MICROVASCULAR COMPLICATIONS (Signs and symptoms (Retinopathy. Symptoms of…
The underlying driver of microvascular disease is tissue exposure to chronic hyperglycemia. Microvascular disease tends to occur predominantly in tissues where glucose uptake is independent of insulin activity (eg kidney, retina and vascular endothelium) because these tissues are exposed to glucose levels that correlate very closely with blood glucose levels. The development of disease is the result of a combination of direct glucose-mediated endothelial damage, oxidative stress due to super-oxide overproduction, and the production of sorbitol and advanced glycation end-products due to the prevailing state of hyperglycaemia.These metabolic injuries cause altered blood flow and changes in endothelial permeability, extra-vascular protein deposition and coagulation resulting in organ dysfunction. Current evidence demonstrates a clear relationship between blood pressure (BP) and progression of nephropathy and retinopathy. These are now established as independent risk factors for microvascular disease progression.
BP must be kept below 140/80 mm/hg or if recognised treated lower than 125/75 mm/hg
Administration of ACE Inhibitors
Microvascular complications of diabetes are those long-term complications that affect small blood vessels. These typically include retinopathy, nephropathy, and neuropathy.
Signs and symptoms
Retinopathy. Symptoms of retinopathy are minimal until advanced disease ensues with loss or blurring of vision. Signs of nonproliferative retinopathy include microaneurysms, venous loops, retinal hemorrhages, hard exudates, and soft exudates. Proliferative retinopathy can include new vessels in the eyes or vitreous hemorrhage.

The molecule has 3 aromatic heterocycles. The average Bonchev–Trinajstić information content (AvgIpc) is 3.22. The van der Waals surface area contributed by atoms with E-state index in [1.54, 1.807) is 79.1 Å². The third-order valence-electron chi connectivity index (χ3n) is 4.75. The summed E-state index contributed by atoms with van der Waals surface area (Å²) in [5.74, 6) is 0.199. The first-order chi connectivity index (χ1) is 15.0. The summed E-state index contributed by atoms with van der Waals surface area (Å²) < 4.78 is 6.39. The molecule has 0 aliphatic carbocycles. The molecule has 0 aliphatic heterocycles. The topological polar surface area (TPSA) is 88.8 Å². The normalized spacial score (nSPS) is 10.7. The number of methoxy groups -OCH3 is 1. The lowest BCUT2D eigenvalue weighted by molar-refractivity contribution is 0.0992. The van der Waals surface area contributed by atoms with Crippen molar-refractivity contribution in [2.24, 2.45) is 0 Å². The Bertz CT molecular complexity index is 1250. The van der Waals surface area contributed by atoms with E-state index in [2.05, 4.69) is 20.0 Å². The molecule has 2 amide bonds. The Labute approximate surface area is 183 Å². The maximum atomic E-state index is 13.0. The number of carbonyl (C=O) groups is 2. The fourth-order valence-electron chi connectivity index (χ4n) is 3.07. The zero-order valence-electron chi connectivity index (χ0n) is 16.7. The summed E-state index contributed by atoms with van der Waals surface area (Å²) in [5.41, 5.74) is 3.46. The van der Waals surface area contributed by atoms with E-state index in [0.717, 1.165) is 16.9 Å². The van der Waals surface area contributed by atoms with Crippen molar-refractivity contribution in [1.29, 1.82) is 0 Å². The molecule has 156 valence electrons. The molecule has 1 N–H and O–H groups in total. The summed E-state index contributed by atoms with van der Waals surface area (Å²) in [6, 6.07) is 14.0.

Nephropathy. The earliest sign of nephropathy is hypertension, which often coincides with the development of microalbuminuria. As nephropathy worsens, patients can develop edema, arrhythmias associated with hyperglycemia, or symptoms related to renal failure.
Neuropathy. Signs and symptoms of neuropathy depend on the type of neuropathy that develops. Most commonly, patients develop symptomatic distal polyneuropathy. Signs include decreased or total loss of ankle jerk reflexes and vibratory sensation, with hyperalgesia and calf pain in some patients. These usually present in a "stocking and glove" distribution. Wasting of the small muscle of the hands and feet also can occur
Blood glucose levels in the normal range or as close to normal as is safely possible
Lipid and lipoprotein profiles that reduce risk for macrovascular disease
Blood pressure levels that reduce risk for vascular disease
Modify nutrient intake and lifestyle as appropriate to prevent and treat obesity, dyslipidemia, CVD, hypertension, and nephropathy
Basement membranes of the capillaries thicken due to the accummulation of sugars which impair the exchange of nutrients ,gases and wastes
Administer medication as prescribed
Tak to the patient regarding the end stage compications of diabetes
Emphasize adherence to check up appointments
Nursing Care Plan
Risk for Decreased Cardiac Output
Monitor vital signs and cardiac rhythm.
Monitor Blood Glucose Levels
Monitor and documents effects or adverse response to medications, noting BP, heart rate, and rhythm.
Glucose and bloop pressure shoud be within normal ranges
Inadequate blood pumped by the heart to meet metabolic demands of the body.
Report/display decreased episodes of dyspnea, angina, and dysrhythmias.
Risk for Unstable Blood Glucose
At risk for variation of blood glucose levels from the normal range that may compromise health.
Assess for signs of hyperglycemia
Assess feet for temperature, pulses, color, and sensation.
Patient has a blood glucose reading of less than 180 mg/dL; fasting blood glucose levels of less than <140 mg/dL; hemoglobin A1C level <7%.
Bood glucose levels should be normal